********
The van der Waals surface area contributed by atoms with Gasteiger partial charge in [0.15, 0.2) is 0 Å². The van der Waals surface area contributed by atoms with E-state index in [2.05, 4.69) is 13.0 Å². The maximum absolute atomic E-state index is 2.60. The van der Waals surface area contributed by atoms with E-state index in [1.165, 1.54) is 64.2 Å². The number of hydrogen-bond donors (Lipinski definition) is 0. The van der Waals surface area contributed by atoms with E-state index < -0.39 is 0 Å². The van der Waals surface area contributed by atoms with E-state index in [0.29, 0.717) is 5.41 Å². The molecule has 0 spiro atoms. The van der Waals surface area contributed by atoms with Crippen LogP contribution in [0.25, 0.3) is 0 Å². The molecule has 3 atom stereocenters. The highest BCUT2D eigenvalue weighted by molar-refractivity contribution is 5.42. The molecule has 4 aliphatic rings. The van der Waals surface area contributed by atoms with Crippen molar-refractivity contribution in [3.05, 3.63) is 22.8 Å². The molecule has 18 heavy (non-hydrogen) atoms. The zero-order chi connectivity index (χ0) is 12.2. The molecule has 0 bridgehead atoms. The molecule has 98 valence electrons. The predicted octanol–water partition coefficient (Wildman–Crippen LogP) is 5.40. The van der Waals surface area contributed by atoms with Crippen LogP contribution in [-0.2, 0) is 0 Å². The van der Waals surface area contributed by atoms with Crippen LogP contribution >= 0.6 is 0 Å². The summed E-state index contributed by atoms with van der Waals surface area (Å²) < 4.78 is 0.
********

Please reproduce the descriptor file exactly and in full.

The van der Waals surface area contributed by atoms with Gasteiger partial charge in [0.15, 0.2) is 0 Å². The van der Waals surface area contributed by atoms with E-state index in [2.05, 4.69) is 13.0 Å². The maximum absolute atomic E-state index is 2.60. The van der Waals surface area contributed by atoms with E-state index in [1.165, 1.54) is 64.2 Å². The number of hydrogen-bond donors (Lipinski definition) is 0. The van der Waals surface area contributed by atoms with E-state index < -0.39 is 0 Å². The van der Waals surface area contributed by atoms with E-state index in [0.29, 0.717) is 5.41 Å². The molecule has 0 spiro atoms. The van der Waals surface area contributed by atoms with Crippen LogP contribution in [0.25, 0.3) is 0 Å². The molecule has 3 atom stereocenters. The highest BCUT2D eigenvalue weighted by molar-refractivity contribution is 5.42. The molecule has 4 aliphatic rings. The van der Waals surface area contributed by atoms with Crippen molar-refractivity contribution in [3.05, 3.63) is 22.8 Å². The molecule has 18 heavy (non-hydrogen) atoms. The zero-order chi connectivity index (χ0) is 12.2. The molecule has 0 bridgehead atoms. The molecule has 98 valence electrons. The predicted octanol–water partition coefficient (Wildman–Crippen LogP) is 5.40. The van der Waals surface area contributed by atoms with Crippen LogP contribution in [-0.2, 0) is 0 Å². The van der Waals surface area contributed by atoms with Crippen LogP contribution >= 0.6 is 0 Å². The summed E-state index contributed by atoms with van der Waals surface area (Å²) < 4.78 is 0.